By Yukako Fukushi / Yomiuri Shimbun Staff Writer This series discusses the present and future of washoku traditional Japanese cuisine. This installment takes a look at how traditions have been maintained while going through changes.
Japanese people make special dishes for annual events and festivals such as New Year’s Day, and eat them while giving prayerful thanks. This is one of the major characteristics of washoku, and families and neighbors have deepened bonds by eating such dishes together.
“For us, annual events have been based around rice growing,” said Hisako Miyamoto, who has been engaged in agriculture for more than half a century in Iizuna, Nagano Prefecture.
Even today, she makes taue nimono, which literally means “simmered food for the rice-planting season,” and kinako musubi, rice balls sprinkled with soybean flour, and eats them in May and June. Taue nimono uses dried daikon radish and warabi bracken, among other ingredients, with daikon, which contains water, representing rice paddies filled with water. Meanwhile, sunny yellow kinako sprinkled over rice balls represents ears of rice.
These are event dishes related to rice planting to wish for a good harvest.
Inheriting food culture
The culture of agriculture and food had been waning. In 2007, Miyamoto and other women from farming households began conducting interviews with elderly people and other activities. They also cooperated with schools, trying to have children experience rice planting and eat event dishes related to rice growing.
At first some people said, “It’s no use teaching children such things.” However, the practices have spread well, and in the rice-planting season, children eat kinako musubi made by Miyamoto and others.
Miyamoto and others plan to hold workshops on event dishes for each season and their meanings on a regular basis at a restaurant run by a local processors’ association that opened in April. “I will be glad if children remember the tastes that have been inherited by local people when they are grown up,” Miyamoto said.
Yoichiro Nakamura, former professor of folklore studies at Shizuoka Sangyo University and an expert on annual festivals and food culture, said Japanese people have believed that gods are in everything since ancient times.
“Rice cultivation, which was at the center of people’s lives, is easily affected by the climate,” he added. “The practice of eating dishes using ingredients that are in season according to seasonal changes, while having awe and appreciation for nature, has been inherited in the form of annual events.”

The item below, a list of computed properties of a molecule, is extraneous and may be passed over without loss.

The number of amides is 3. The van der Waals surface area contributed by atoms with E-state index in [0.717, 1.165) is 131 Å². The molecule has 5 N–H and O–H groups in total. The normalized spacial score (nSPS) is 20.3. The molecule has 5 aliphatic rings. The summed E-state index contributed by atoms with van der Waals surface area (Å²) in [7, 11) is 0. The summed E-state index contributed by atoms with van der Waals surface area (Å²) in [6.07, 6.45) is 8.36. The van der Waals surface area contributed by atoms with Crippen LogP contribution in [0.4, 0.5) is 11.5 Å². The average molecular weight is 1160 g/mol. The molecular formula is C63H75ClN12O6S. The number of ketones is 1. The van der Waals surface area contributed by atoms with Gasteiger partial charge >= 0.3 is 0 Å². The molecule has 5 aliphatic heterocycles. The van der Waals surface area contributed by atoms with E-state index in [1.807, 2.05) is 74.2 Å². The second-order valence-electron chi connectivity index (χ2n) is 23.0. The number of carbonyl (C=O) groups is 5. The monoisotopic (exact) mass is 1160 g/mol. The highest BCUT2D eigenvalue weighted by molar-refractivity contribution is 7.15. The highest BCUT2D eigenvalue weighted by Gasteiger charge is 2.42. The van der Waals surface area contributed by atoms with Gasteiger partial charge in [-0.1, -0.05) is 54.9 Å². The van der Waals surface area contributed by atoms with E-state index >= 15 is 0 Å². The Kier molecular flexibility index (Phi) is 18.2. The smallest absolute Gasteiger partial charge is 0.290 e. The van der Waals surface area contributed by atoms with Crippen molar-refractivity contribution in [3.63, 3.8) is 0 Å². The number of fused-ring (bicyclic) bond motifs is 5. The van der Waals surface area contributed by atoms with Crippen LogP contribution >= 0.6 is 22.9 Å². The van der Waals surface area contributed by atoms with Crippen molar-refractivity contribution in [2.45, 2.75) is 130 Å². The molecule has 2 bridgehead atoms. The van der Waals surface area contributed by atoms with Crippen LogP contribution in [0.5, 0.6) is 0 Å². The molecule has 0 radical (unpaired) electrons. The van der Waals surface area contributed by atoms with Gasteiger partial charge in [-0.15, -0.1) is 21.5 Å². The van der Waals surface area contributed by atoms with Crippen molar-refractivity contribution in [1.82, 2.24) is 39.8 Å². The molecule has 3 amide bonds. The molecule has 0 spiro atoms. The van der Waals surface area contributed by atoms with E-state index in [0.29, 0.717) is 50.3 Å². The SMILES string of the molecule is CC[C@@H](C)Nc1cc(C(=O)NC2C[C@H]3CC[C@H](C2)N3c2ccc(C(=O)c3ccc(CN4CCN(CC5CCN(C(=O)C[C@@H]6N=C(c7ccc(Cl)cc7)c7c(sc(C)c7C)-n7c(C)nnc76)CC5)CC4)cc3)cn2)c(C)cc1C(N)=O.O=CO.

The basic law on food education, which went into effect in 2005, has a provision that calls for the inheritance of food culture linked to traditional events and having regional characteristics. However, only a small number of people eat event dishes, aside from on the New Year’s holidays.
According to a survey conducted by the Agriculture, Forestry and Fisheries Ministry in 2015, fewer than 40 percent of respondents said they ate event dishes for the Peach Festival (also known as Girls Festival or Doll Festival) on March 3 or the Boys Festival (Children’s Day) on May 5. Also, the younger respondents were, the less they felt an appreciation for nature and the gods, which is the original meaning of event dishes.
The Washoku Association of Japan, a Tokyo-based general incorporated organization whose mission is protecting and passing down traditional Japanese cuisine, began promoting five sekku seasonal festivals this year. At an event held in April, they introduced major event dishes related to the five festivals, and proposed dishes that can be cooked at home for Shichiseki (the Star Festival on July 7) and Choyo (the Chrysanthemum Festival on Sept. 9).
“We would like to involve a wide range of industries including manufacturing and distribution companies to realize a society where households serve event dishes just like other regular dishes,” said Prof. Toru Fushiki of Ryukoku University, the head of the association.
Nakamura said: “Although society changes, there is no change to the fact that Japan has four seasons. I believe appreciating nature and having an interest in ingredients that are in season and traditions will make people feel more enriched.”
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